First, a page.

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Lyme borreliosis, the skin is the key site of bacterial inoculation by the infected tick, and of cutaneous manifestations, erythema migrans and acrodermatitis chronica atrophicans. We explored the role of fibroblasts, the resident cells of the dermis, in the development of the
disease. Using microarray experiments, we compared the inflammation of fibroblasts induced by three strains of Borrelia burgdorferi sensu stricto isolated from different environments and stages of
Lyme disease: N40 (tick), Pbre (erythema migrans) and 1408 (acrodermatitis chronica atrophicans). The three strains exhibited a similar profile of inflammation with strong induction of chemokines (CXCL1 and IL-8) and IL-6 cytokine mainly involved in the chemoattraction of immune cells. Molecules such as TNF-alpha and NF-?B factors, metalloproteinases (MMP-1, -3 and -12) and superoxide dismutase (SOD2), also described in inflammatory and cellular events, were up-regulated. In addition, we showed that tick salivary gland extracts induce a cytotoxic effect on fibroblasts and that OspC, essential in the transmission of Borrelia to the vertebrate host, was not responsible for the secretion of inflammatory molecules by fibroblasts. Tick saliva components could facilitate the early transmission of the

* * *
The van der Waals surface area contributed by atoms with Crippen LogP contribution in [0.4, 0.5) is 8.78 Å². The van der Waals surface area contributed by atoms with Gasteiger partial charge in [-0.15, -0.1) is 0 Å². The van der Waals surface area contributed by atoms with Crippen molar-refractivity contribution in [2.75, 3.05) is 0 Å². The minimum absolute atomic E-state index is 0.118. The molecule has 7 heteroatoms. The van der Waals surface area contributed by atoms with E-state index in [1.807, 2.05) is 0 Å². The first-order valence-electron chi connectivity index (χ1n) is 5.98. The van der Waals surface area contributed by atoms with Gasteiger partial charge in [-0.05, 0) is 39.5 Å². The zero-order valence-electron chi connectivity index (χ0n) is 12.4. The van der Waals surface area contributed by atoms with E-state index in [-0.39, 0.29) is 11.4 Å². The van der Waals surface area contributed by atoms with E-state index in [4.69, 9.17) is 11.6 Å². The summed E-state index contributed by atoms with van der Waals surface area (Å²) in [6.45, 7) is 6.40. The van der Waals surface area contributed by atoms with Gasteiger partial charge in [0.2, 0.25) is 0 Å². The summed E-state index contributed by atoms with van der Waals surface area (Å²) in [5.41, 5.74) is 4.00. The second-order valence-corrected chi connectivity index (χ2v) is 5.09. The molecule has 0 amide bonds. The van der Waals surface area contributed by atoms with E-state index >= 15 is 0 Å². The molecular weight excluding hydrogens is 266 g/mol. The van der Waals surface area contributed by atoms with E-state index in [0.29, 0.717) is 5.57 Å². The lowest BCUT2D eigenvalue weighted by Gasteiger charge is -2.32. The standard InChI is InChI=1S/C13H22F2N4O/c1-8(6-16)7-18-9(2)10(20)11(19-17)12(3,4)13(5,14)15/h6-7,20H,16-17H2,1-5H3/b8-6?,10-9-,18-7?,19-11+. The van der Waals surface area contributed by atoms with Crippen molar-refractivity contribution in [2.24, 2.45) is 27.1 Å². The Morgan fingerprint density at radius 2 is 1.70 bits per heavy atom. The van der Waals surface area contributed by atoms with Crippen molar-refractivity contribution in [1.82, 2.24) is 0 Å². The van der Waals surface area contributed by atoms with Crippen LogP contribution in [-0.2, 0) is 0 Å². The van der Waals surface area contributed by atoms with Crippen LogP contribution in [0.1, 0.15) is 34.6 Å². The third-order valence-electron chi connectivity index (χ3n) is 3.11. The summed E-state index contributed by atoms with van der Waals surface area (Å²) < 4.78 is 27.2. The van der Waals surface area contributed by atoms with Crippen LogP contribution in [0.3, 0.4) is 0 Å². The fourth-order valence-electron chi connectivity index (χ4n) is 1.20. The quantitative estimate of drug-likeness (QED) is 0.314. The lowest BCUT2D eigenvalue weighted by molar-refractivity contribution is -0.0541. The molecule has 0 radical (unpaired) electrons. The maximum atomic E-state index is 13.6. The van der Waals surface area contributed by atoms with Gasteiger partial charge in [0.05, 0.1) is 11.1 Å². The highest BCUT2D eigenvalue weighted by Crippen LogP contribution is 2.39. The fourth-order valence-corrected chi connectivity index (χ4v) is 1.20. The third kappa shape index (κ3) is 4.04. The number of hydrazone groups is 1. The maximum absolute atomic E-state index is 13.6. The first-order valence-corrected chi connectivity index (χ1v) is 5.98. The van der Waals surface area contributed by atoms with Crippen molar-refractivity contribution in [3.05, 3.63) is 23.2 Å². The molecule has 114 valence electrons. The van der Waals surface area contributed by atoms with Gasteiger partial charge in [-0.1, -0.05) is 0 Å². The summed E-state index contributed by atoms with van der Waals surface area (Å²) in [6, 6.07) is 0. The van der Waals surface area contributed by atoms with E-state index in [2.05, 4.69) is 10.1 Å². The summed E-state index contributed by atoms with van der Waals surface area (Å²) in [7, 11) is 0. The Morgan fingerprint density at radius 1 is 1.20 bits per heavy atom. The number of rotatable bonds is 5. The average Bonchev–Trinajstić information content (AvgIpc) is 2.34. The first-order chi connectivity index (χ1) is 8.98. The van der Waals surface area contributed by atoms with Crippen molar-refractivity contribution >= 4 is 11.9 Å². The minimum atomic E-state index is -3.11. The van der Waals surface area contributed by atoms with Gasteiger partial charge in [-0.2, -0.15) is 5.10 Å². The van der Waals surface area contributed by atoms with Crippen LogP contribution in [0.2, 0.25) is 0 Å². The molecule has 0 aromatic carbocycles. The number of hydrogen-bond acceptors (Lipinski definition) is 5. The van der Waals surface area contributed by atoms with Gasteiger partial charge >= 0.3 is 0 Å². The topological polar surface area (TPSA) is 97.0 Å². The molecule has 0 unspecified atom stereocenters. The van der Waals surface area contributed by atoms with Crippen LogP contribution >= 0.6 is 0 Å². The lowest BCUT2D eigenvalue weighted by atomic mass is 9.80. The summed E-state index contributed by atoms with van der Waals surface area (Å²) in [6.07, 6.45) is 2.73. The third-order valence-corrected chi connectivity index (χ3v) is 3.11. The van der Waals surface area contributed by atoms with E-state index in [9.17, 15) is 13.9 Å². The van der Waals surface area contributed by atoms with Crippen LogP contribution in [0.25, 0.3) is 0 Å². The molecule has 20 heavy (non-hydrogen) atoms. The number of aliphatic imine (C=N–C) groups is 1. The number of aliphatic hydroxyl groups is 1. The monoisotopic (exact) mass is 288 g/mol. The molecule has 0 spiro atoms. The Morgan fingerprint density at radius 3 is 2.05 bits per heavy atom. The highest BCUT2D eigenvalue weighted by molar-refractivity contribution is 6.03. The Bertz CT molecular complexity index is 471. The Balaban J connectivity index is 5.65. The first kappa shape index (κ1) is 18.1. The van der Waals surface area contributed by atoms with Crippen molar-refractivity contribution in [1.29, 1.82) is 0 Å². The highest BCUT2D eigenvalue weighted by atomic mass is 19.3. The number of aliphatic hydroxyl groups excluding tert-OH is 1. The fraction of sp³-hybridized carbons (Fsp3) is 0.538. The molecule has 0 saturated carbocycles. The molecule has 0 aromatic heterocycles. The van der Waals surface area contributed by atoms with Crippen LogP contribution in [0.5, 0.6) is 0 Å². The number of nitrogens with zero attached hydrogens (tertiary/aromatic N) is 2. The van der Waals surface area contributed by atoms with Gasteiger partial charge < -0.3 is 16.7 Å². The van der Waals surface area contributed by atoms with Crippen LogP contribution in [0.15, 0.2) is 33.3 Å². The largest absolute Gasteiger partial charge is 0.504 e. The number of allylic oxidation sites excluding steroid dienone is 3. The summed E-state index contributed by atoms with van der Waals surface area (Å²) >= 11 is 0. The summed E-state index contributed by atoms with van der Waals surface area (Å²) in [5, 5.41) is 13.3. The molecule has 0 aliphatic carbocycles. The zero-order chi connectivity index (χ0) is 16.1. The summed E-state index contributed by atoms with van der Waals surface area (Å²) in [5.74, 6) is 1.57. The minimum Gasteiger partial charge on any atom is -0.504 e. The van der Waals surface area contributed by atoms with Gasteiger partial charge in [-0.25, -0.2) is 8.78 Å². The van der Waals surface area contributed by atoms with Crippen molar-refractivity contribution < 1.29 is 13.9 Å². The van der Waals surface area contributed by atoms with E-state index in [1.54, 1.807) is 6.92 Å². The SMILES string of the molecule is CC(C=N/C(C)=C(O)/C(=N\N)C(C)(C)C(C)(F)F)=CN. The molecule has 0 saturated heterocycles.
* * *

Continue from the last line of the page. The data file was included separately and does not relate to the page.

disease to the site of injury creating a feeding pit. Later in the development of the
disease, Borrelia would intensively multiply in the skin and further disseminate to distant organs.